"'Unless I put my hand into his side, I will not believe'. The Epistemic Privilege of Touch

In Gatzia Dimitria & Brogaard Berit (eds.), The Epistemology of Non-Visual Perception. Oxford University Press. pp. 165-188 (2020)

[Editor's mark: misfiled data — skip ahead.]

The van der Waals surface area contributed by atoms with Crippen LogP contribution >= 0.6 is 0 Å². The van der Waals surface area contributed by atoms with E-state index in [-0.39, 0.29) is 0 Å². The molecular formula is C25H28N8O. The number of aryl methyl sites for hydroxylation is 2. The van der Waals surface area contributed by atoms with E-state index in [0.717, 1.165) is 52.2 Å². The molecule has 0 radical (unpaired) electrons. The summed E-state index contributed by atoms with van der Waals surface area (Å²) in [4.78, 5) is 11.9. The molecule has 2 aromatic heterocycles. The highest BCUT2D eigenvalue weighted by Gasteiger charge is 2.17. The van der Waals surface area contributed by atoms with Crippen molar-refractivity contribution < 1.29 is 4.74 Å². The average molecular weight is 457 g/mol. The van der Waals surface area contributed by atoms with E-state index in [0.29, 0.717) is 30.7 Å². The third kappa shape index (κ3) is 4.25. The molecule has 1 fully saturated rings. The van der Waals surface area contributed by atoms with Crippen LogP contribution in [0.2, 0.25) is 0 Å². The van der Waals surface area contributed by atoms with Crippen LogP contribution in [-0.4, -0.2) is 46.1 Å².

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Touch seems to enjoy some epistemic advantage over the other senses when it comes to attest to the reality of external objects. The question is not whether only what appears in tactile experiences is real. It is that only whether appears in tactile experiences feels real to the subject. In this chapter we first clarify how exactly the rather vague idea of an epistemic advantage of touch over the other senses should be interpreted. We then defend a “muscular thesis”, to the effect that only the experience of resistance to our motor efforts, as it arises in effortful touch, presents us with the independent existence of some causally empowered object. We finally consider whether this muscular thesis applies to the perception of our own body.
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